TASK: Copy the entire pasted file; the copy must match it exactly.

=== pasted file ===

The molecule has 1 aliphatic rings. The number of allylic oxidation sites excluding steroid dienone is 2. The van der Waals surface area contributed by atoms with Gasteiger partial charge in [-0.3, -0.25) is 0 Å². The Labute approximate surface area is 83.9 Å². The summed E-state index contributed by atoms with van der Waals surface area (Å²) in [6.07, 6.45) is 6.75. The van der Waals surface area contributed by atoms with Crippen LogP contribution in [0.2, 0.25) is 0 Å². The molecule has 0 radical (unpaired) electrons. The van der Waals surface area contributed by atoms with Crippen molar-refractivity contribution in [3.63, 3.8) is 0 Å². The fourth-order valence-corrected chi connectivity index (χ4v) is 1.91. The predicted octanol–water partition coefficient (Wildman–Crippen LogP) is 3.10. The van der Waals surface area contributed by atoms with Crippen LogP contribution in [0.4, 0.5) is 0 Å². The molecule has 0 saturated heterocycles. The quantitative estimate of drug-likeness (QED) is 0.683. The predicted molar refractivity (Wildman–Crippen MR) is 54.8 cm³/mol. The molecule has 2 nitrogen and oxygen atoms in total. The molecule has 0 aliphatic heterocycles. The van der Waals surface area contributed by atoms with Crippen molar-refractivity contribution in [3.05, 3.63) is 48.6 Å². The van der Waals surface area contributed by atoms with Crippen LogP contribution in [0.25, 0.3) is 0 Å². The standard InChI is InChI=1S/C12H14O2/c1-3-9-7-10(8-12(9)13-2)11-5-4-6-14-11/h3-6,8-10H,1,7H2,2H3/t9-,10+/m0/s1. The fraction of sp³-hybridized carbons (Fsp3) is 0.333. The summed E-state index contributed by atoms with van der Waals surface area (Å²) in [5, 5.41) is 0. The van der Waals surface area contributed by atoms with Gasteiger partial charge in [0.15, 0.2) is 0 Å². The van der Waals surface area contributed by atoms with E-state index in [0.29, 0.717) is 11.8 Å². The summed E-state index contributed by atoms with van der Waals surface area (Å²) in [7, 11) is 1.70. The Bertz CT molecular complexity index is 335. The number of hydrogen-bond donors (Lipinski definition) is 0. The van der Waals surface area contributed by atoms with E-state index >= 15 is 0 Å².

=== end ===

The molecule has 1 aliphatic rings. The number of allylic oxidation sites excluding steroid dienone is 2. The van der Waals surface area contributed by atoms with Gasteiger partial charge in [-0.3, -0.25) is 0 Å². The Labute approximate surface area is 83.9 Å². The summed E-state index contributed by atoms with van der Waals surface area (Å²) in [6.07, 6.45) is 6.75. The van der Waals surface area contributed by atoms with Crippen LogP contribution in [0.2, 0.25) is 0 Å². The molecule has 0 radical (unpaired) electrons. The van der Waals surface area contributed by atoms with Crippen molar-refractivity contribution in [3.63, 3.8) is 0 Å². The fourth-order valence-corrected chi connectivity index (χ4v) is 1.91. The predicted octanol–water partition coefficient (Wildman–Crippen LogP) is 3.10. The van der Waals surface area contributed by atoms with Crippen LogP contribution in [0.4, 0.5) is 0 Å². The molecule has 0 saturated heterocycles. The quantitative estimate of drug-likeness (QED) is 0.683. The predicted molar refractivity (Wildman–Crippen MR) is 54.8 cm³/mol. The molecule has 2 nitrogen and oxygen atoms in total. The molecule has 0 aliphatic heterocycles. The van der Waals surface area contributed by atoms with Crippen molar-refractivity contribution in [3.05, 3.63) is 48.6 Å². The van der Waals surface area contributed by atoms with Crippen LogP contribution in [0.25, 0.3) is 0 Å². The standard InChI is InChI=1S/C12H14O2/c1-3-9-7-10(8-12(9)13-2)11-5-4-6-14-11/h3-6,8-10H,1,7H2,2H3/t9-,10+/m0/s1. The fraction of sp³-hybridized carbons (Fsp3) is 0.333. The summed E-state index contributed by atoms with van der Waals surface area (Å²) in [5, 5.41) is 0. The van der Waals surface area contributed by atoms with Gasteiger partial charge in [0.15, 0.2) is 0 Å². The van der Waals surface area contributed by atoms with E-state index in [0.29, 0.717) is 11.8 Å². The summed E-state index contributed by atoms with van der Waals surface area (Å²) in [7, 11) is 1.70. The Bertz CT molecular complexity index is 335. The number of hydrogen-bond donors (Lipinski definition) is 0. The van der Waals surface area contributed by atoms with E-state index >= 15 is 0 Å².